Recently, Hans von Sponeck, former assistant secretary general of the United Nations and senior UN humanitarian official in Iraq, wrote to me: “The US government sought to prevent WHO from surveying areas in southern Iraq where depleted uranium had been used and caused serious health and environmental dangers.” A WHO report, the result of a landmark study conducted with the Iraqi ministry of health, has been “delayed”. Covering 10,800 households, it contains “damning evidence”, says a ministry official and, according to one of its researchers, remains “top secret”. The report says birth defects have risen to a “crisis” right across Iraqi society where depleted uranium and other toxic heavy metals were used by the US and Britain. Fourteen years after he sounded the alarm, Dr Jawad Al-Ali reports “phenomenal” multiple cancers in entire families.”

Not just careless; outright ongoing evil cover-ups.  We heard similar, but not officially verifiable, stories about DU coating on missiles rained down upon Libya.  The ‘other’ toxic heavy metals included white phosphorus and mercury in Iraq.

Curious about any new statistics and information on birth defects and other resultant ongoing destruction, I found this March interview with journalist Dahr Jamail at Democracy Now, who had just returned from Iraq.  Please understand that you will see grievous and heart-searing images of some of the most hideous neuroblastomas and other birth defects you’ll ever see.  And yet, should we not be willing to bear witness to this?  Knowing what to do about it, or preventing more catastrophes like them is hard, yet stop them somehow, we must.  Or realize that outside forces may try to stop them instead.


Lest any of us harbor the illusion that the DOD didn’t realize the dangers of DU, I ran into this video which proves that they damned well did know:


 This link will take you to Dahr Jamail’s ‘”Beyond the Green Zone: Dispatches from an Unembedded Journalist in Occupied Iraq”.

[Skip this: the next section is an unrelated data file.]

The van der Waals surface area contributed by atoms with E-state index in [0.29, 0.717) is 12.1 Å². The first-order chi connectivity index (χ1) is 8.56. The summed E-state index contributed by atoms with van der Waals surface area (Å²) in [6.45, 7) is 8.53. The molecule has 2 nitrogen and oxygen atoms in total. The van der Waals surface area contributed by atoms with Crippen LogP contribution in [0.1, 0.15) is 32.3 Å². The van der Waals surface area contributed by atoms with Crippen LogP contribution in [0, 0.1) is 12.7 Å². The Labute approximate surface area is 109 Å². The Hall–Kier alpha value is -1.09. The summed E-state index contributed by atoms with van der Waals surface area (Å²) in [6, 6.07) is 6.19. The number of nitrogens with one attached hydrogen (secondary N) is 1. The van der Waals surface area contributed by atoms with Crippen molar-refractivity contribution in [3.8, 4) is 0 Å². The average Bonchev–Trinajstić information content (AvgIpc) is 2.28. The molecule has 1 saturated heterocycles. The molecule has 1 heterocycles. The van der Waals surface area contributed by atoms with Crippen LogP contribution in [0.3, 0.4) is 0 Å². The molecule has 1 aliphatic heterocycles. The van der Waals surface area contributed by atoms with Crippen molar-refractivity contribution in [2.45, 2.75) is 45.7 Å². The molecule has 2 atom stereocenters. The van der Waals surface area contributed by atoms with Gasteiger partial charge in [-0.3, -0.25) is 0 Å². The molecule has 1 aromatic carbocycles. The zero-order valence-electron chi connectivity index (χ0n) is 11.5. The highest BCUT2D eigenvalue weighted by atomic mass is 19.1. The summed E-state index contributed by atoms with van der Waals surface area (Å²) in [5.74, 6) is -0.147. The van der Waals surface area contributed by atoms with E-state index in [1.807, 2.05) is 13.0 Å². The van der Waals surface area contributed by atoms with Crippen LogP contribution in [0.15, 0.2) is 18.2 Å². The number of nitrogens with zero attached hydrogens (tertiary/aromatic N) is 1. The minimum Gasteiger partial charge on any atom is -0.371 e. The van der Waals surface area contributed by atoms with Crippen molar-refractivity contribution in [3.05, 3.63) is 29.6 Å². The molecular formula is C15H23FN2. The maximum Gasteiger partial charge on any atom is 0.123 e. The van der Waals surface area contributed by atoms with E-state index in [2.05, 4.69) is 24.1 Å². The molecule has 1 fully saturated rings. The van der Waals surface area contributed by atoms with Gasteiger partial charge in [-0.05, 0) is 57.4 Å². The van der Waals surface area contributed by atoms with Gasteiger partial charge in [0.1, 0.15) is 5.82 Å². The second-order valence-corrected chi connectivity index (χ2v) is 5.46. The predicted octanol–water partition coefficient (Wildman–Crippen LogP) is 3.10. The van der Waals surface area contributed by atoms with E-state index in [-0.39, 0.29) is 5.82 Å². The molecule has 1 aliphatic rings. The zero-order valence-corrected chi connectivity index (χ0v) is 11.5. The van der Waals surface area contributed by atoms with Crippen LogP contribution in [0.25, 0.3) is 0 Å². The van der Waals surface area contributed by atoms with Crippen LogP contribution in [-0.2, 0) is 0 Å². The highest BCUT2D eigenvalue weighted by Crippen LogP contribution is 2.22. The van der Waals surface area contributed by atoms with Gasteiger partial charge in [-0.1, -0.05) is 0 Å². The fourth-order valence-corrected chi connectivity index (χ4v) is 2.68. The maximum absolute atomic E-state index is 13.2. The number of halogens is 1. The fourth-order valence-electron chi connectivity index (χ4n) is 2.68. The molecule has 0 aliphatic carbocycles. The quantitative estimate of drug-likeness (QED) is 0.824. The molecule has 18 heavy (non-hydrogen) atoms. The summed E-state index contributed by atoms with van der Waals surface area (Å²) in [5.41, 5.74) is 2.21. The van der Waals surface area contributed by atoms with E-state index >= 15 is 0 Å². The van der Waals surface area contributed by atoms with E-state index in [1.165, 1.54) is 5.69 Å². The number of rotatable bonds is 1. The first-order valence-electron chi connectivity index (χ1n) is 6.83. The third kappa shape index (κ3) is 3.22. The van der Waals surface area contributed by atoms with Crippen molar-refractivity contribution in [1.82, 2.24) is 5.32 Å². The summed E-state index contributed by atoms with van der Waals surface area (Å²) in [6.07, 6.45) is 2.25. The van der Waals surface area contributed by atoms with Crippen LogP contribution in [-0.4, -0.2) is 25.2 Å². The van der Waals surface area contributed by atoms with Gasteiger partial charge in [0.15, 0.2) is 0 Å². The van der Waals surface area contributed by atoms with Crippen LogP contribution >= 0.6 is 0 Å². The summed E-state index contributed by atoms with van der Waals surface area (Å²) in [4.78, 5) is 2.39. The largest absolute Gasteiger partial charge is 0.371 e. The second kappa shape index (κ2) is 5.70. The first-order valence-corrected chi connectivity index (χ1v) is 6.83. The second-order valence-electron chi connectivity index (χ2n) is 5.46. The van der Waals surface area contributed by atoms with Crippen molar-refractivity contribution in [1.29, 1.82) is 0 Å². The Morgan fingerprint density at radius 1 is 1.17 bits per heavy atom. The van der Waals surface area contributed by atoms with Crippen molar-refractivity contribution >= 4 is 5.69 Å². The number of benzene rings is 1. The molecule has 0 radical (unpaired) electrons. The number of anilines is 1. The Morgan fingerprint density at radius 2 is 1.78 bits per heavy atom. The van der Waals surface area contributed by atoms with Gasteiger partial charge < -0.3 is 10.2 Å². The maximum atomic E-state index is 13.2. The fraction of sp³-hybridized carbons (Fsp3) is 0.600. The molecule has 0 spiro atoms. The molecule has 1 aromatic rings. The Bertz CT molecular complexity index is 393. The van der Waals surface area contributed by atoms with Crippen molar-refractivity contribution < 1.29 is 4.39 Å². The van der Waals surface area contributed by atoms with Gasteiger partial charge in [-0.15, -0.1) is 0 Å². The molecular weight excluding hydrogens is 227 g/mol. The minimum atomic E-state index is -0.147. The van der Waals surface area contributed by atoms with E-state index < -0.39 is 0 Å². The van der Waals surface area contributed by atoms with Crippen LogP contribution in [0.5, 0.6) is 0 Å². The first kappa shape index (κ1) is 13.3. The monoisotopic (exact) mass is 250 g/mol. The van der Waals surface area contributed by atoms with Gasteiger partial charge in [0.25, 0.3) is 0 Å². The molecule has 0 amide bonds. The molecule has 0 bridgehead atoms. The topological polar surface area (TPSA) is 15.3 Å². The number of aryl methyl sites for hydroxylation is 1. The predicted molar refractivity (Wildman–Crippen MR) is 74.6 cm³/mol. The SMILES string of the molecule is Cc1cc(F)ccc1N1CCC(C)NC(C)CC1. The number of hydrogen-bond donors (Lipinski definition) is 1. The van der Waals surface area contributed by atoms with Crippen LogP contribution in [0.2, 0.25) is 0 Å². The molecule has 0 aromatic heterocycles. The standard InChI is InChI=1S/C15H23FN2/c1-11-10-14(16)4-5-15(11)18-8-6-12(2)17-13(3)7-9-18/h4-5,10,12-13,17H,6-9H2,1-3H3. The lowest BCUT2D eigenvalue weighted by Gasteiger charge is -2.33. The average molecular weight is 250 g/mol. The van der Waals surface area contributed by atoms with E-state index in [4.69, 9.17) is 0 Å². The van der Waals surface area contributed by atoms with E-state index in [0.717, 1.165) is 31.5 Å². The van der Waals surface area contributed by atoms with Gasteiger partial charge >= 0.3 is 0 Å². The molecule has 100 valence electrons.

Not because I can, but because I must:

(cross-posted at my.fdl)

8 responses to “just look what they’ve done to Iraq

  1. And DU wafts around The WORLD in undiminished toxicity for the rest of our and its history (another 4 BILLION Years!)

  2. A few years ago, I looked up statistics for terrorist incidents in Iraq, before the Bush/Blair criminal invasion. ( they both say they are devout believers in god; If they’re right about that, they will be spending eternity in hell for their evil acts)

    It had one of the lowest number of terrorist incidents in the world. repeat, once of the safest places in the world re terrorism. It was basically non existent there.

    They must be so thankful to Bush, Blair, and the American and British forces.

    Both of those people should go over there and walk around without protection, to receive the thanks of the people of Iraq.

    I have tried to find it again, and I can’t. Maybe it’s been “disappeared”

    The first thing the Bush-Blair criminal attack went after, was water and electricity supply.

    The water and electricity supply has not recovered, not to this day. People there have to run generators to supply their homes. One can only imagine the misery of the old, young and infirm, when the temperature hits 56 Centigrade, as it did a few years ago.